The Velveteen Rabbit

Reviewed by Flossie Waite
A Unicorn Theatre production
Running until 31st December
For ages 5+

Scrolling through my Facebook feed instead of writing this review, a news story caught my eye: “Lost teddy bear flown 200 miles to be reunited with distraught four-year-old”. There’s a picture of Teddy buckled into his own seat on the plane, another of him having a tour of the cockpit. Loganair, the generous airline who covered the teddy’s b-airfare (get it?), knew that this would make for a great, relatable story: it takes the sincere love that we have for our childhood toys seriously and by treating Teddy as if he were real, in a way makes him so. That’s the brand of magic at the heart of Margery Williams’ much-loved 1922 book, The Velveteen Rabbit; the Unicorn Theatre’s adaptation so successfully captures it that this is the production’s fourth run.


Photo: Manuel Harlan

The stage is the perfect place for this story. Christian Roe, who plays the stuffed bunny given to Boy one Christmas, doesn’t have long ears or a fluffy tail – he’s a bloke in a black roll-neck and velvet jacket. The wisest toy in the nursery tells him that becoming real “isn’t how you’re made, it’s a thing that happens to you when a child loves you for a long time” which, a study suggests, is true (not that anyone who has ever been a child needs this research as proof). Children love their favourite toys into life: ‘“The children know these objects are not alive but they believe in them as if they are.”’ And that’s the magic of theatre – if we are open to seeing the man in the brown jacket as a rabbit, he becomes one.

Roe’s wide-eyed bunny flops to the floor, patient and still, when casually tossed aside by Boy (Ashley Byam) or his Nana (played by the narrator, Stephen Kennedy). But when Boy loses his favourite toy, a busy Nana offers the Velveteen Rabbit as a companion instead, and the two quickly become inseparable. Seasons pass, their adventures shift from pillow fights and playing pirates in Boy’s bedroom to hide and seek in the garden, and Rabbit’s appearance becomes shabbier and shabbier – Boy offers Rabbit a succession of jackets to wear, each more threadbare than the last. Rabbit is too happy to care: the loss of a button nose or the need of a mending patch are, as the wise toy said, a sign that he is becoming real.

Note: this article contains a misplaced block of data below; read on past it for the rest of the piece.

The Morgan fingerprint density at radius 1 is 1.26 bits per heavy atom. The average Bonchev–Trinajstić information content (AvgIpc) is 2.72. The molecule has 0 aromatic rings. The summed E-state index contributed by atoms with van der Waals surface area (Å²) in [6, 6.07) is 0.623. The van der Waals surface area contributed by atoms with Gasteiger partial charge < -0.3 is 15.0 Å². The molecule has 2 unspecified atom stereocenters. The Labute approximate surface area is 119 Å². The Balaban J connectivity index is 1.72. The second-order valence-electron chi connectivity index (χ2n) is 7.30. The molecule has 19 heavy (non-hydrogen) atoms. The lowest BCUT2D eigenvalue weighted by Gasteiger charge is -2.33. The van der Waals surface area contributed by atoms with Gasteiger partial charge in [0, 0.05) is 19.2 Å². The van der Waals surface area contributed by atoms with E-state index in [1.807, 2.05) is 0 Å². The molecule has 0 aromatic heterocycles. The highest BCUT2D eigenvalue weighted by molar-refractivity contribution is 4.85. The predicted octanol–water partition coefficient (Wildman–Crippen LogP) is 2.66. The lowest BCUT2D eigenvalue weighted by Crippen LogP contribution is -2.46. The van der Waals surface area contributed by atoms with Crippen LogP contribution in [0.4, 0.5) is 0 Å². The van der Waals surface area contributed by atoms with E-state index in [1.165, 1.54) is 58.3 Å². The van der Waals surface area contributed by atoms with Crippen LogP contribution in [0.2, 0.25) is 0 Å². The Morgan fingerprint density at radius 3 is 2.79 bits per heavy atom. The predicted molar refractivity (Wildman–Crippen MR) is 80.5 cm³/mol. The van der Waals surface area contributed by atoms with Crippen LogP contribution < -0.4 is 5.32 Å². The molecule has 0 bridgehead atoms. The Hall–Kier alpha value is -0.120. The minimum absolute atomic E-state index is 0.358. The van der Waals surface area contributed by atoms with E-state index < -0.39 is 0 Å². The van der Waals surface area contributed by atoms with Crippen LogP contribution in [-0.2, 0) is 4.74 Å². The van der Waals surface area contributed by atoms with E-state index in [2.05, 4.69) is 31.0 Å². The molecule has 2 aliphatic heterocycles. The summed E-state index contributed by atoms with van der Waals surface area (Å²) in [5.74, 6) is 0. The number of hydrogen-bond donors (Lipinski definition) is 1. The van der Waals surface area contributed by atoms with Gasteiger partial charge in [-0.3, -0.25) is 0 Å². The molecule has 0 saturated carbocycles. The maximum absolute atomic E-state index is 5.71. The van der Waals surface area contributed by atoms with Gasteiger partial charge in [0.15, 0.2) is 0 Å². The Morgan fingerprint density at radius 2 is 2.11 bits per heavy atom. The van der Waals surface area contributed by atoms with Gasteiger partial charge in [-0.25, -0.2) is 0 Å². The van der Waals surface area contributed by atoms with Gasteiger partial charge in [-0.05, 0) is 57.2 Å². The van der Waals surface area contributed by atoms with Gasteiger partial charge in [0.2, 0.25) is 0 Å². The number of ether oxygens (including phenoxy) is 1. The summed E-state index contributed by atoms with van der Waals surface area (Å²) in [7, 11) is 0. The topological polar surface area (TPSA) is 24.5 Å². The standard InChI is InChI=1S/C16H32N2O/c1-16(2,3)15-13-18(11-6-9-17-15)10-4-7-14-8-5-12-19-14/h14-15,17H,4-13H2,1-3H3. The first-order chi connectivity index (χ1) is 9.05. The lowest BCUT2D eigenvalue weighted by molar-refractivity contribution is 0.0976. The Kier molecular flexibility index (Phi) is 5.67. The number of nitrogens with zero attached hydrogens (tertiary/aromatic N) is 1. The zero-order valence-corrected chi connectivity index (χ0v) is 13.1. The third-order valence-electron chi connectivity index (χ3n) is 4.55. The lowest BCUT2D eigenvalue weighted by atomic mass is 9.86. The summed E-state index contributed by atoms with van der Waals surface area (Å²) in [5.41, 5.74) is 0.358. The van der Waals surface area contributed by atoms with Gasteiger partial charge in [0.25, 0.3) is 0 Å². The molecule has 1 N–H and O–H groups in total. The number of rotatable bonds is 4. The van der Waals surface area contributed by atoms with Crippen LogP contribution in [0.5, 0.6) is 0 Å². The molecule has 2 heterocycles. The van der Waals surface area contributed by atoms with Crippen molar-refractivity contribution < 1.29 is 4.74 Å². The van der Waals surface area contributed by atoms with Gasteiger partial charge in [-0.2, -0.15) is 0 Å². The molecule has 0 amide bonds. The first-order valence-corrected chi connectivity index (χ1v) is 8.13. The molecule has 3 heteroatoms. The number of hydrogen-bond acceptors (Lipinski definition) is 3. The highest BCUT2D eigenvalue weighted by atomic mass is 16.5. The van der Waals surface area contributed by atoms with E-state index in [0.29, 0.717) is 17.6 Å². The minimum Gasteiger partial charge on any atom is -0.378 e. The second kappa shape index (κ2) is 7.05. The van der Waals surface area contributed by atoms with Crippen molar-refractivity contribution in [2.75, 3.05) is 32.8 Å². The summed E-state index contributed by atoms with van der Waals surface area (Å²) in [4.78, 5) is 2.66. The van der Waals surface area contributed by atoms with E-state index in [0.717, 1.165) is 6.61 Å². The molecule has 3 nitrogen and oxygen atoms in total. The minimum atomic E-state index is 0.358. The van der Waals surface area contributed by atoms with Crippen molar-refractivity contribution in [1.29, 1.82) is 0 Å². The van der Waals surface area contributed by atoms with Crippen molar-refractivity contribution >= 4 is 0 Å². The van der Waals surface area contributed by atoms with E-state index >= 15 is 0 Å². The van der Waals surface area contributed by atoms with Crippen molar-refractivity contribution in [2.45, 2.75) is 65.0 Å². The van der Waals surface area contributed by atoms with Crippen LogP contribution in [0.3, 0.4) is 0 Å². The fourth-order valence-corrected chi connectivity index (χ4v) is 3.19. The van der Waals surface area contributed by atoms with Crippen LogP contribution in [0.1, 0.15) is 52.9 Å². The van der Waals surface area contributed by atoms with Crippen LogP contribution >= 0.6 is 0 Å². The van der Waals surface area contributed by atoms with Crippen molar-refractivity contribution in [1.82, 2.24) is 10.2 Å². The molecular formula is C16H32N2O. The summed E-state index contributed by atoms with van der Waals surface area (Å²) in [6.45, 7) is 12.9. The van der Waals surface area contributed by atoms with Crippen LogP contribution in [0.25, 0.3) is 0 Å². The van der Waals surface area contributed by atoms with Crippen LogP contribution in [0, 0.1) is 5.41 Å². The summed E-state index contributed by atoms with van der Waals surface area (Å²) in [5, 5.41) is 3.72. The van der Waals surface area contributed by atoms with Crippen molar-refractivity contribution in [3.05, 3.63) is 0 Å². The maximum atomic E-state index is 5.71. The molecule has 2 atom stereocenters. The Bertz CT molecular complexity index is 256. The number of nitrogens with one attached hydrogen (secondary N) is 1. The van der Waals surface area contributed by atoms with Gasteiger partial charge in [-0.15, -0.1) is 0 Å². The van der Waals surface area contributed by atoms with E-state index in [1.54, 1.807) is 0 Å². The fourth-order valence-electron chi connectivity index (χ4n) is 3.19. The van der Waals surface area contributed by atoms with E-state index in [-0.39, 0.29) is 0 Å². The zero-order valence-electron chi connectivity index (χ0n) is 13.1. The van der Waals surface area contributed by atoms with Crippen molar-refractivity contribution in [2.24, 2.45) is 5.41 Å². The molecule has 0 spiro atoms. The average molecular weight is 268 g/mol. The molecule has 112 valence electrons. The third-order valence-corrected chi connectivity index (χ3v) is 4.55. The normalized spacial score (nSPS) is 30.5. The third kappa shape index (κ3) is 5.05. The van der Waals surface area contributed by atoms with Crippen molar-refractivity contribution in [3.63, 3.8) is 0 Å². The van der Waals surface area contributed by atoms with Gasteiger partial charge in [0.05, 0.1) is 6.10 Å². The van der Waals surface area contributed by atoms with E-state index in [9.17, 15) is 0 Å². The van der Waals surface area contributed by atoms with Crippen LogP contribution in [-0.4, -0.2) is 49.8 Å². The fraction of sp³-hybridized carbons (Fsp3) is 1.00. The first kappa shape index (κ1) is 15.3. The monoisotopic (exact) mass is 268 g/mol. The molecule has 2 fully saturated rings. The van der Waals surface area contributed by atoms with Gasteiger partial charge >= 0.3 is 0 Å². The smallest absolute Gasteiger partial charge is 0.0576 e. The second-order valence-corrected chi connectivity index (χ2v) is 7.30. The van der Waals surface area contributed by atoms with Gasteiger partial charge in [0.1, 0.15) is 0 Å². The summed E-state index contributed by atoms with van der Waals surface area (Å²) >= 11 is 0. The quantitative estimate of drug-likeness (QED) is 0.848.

With James Button’s simple, classic design which also sets the story in the decade of its birth, the 1920s; Jason Carr’s live piano accompaniment, which gives the production the feel of a silent film; and David W Kidd’s lighting design, which often casts the sepia tone of old memories across the action, The Velveteen Rabbit blends timelessness with nostalgia – it has the emotional pull and resonance of Peter Pan.

The tale’s conclusion has something of Peter Pan’s staging about it too, with a tiny moving light acting as a fairy, and Rabbit briefly taking flight with the help of the theatre’s rigging system. For the first hour or so, The Velveteen Rabbit conjures magic through imagination – Boy and Rabbit transform the spaces they’re in through their play, and their relationship develops over time because of Boy’s imaginative investment in his toy. But the final few moments are a shift in tone to fantasy, with Rabbit avoiding a desperate fate thanks to a fairy, an ending that feels anticlimactic for being so easily won. The Velveteen Rabbit’s enduring popularity isn’t down to spells or special effects, just like Loganair’s generosity wouldn’t have made the headlines had they just stowed the lost teddy in an overhead compartment.

Children’s Theatre Reviews exists to help plug the gap in criticism and writing about theatre for young audiences. It is run entirely voluntarily, and needs support to continue covering and supporting the sector. For more information and to help give children’s theatre the voice it deserves, please visit our Patreon page.

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